As Republicans and Democrats argue about whether they should extend unemployment insurance to the long termed unemployed, Paul Krugman writes that the Republican argument is part of a war on the poor:
Right now Republicans are doing all they can to hurt the poor, and they would have inflicted vast additional harm if they had won the 2012 election. Moreover, G.O.P. harshness toward the less fortunate isn’t just a matter of spite (although that’s part of it); it’s deeply rooted in the party’s ideology, which is why recent speeches by leading Republicans declaring that they do too care about the poor have been almost completely devoid of policy specifics.
Republicans view unemployment as a moral failure, not an economic failure. In fact, they firmly believe that poverty is the result of moral turpitude. Consider what is happening in Republican states:
The most important current policy development in America is the rollout of the Affordable Care Act, a k a Obamacare. Most Republican-controlled states are, however, refusing to implement a key part of the act, the expansion of Medicaid, thereby denying health coverage to almost five million low-income Americans. And the amazing thing is that they’re going to great lengths to block aid to the poor even though letting the aid through would cost almost nothing; nearly all the costs of Medicaid expansion would be paid by Washington.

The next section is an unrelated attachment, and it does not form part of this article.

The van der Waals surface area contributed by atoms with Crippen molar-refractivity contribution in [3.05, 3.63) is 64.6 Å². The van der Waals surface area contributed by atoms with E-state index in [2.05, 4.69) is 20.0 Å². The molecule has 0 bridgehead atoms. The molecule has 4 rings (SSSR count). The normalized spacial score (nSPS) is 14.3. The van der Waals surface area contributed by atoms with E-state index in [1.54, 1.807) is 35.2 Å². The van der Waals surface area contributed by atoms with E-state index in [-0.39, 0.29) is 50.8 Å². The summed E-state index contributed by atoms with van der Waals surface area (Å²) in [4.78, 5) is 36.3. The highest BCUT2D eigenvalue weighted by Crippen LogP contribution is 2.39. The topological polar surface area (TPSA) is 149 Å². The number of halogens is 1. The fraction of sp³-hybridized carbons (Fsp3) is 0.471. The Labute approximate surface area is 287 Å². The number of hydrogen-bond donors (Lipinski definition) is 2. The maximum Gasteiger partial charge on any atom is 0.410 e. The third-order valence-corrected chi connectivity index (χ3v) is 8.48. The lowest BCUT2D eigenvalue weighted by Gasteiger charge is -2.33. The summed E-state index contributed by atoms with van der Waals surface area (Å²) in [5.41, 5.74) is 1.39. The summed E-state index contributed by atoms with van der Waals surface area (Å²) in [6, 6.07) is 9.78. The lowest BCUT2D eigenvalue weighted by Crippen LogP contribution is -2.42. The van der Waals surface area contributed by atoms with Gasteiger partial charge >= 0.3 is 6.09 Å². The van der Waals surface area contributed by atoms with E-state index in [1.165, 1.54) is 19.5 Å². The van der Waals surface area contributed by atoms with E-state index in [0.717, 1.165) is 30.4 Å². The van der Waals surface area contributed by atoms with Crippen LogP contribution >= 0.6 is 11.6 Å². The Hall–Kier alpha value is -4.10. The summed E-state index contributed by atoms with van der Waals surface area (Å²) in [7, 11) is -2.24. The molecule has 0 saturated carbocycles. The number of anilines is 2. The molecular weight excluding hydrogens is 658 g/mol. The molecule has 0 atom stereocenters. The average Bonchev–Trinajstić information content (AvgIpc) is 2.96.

Meanwhile, those Republican-controlled states are slashing unemployment benefits, education financing and more. As I said, it’s not much of an exaggeration to say that the G.O.P. is hurting the poor as much as it can.
The truth is that, for Republicans, economics is essentially a matter of Old Testament morality. The poor are sinners in the hands of an angry God. The fact that the supply of jobs is woefully inadequate to the demand is simply irrelevant information. They believe they must save the poor from themselves.
And, in pursuit of that objective, they have put an end to the War on Poverty and declared a War on the Poor.